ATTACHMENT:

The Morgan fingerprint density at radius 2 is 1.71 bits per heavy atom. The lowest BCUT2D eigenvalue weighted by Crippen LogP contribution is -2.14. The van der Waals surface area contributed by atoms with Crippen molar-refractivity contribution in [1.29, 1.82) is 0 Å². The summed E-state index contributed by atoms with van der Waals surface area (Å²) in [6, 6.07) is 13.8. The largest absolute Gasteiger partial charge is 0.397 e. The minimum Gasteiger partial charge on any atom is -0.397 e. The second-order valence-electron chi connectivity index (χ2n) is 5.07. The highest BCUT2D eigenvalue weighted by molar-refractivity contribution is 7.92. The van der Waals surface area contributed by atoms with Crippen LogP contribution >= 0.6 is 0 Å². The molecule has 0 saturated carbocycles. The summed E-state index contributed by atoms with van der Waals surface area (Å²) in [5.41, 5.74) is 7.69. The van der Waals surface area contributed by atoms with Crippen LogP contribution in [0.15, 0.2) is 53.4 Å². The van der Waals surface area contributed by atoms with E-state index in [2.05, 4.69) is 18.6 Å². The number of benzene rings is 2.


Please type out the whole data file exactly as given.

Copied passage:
The Morgan fingerprint density at radius 2 is 1.71 bits per heavy atom. The lowest BCUT2D eigenvalue weighted by Crippen LogP contribution is -2.14. The van der Waals surface area contributed by atoms with Crippen molar-refractivity contribution in [1.29, 1.82) is 0 Å². The summed E-state index contributed by atoms with van der Waals surface area (Å²) in [6, 6.07) is 13.8. The largest absolute Gasteiger partial charge is 0.397 e. The minimum Gasteiger partial charge on any atom is -0.397 e. The second-order valence-electron chi connectivity index (χ2n) is 5.07. The highest BCUT2D eigenvalue weighted by molar-refractivity contribution is 7.92. The van der Waals surface area contributed by atoms with Crippen LogP contribution >= 0.6 is 0 Å². The molecule has 0 saturated carbocycles. The summed E-state index contributed by atoms with van der Waals surface area (Å²) in [5.41, 5.74) is 7.69. The van der Waals surface area contributed by atoms with Crippen LogP contribution in [0.15, 0.2) is 53.4 Å². The van der Waals surface area contributed by atoms with E-state index in [2.05, 4.69) is 18.6 Å². The number of benzene rings is 2.